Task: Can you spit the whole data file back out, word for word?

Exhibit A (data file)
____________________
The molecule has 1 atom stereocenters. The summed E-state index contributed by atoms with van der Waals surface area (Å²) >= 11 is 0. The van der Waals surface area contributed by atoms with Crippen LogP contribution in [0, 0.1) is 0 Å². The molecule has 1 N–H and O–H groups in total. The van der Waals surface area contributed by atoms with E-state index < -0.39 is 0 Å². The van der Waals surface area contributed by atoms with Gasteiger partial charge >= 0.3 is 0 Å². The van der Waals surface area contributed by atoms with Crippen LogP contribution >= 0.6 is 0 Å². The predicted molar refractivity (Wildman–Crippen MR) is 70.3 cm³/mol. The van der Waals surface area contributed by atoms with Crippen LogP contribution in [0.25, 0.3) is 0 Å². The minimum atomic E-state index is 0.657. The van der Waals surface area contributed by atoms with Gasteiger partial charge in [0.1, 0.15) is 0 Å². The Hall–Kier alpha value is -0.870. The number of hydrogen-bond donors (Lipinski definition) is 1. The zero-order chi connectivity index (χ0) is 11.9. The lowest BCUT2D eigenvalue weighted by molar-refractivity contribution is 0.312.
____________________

The molecule has 1 atom stereocenters. The summed E-state index contributed by atoms with van der Waals surface area (Å²) >= 11 is 0. The van der Waals surface area contributed by atoms with Crippen LogP contribution in [0, 0.1) is 0 Å². The molecule has 1 N–H and O–H groups in total. The van der Waals surface area contributed by atoms with E-state index < -0.39 is 0 Å². The van der Waals surface area contributed by atoms with Gasteiger partial charge >= 0.3 is 0 Å². The van der Waals surface area contributed by atoms with Crippen LogP contribution >= 0.6 is 0 Å². The predicted molar refractivity (Wildman–Crippen MR) is 70.3 cm³/mol. The van der Waals surface area contributed by atoms with Crippen LogP contribution in [0.25, 0.3) is 0 Å². The minimum atomic E-state index is 0.657. The van der Waals surface area contributed by atoms with Gasteiger partial charge in [0.1, 0.15) is 0 Å². The Hall–Kier alpha value is -0.870. The number of hydrogen-bond donors (Lipinski definition) is 1. The zero-order chi connectivity index (χ0) is 11.9. The lowest BCUT2D eigenvalue weighted by molar-refractivity contribution is 0.312.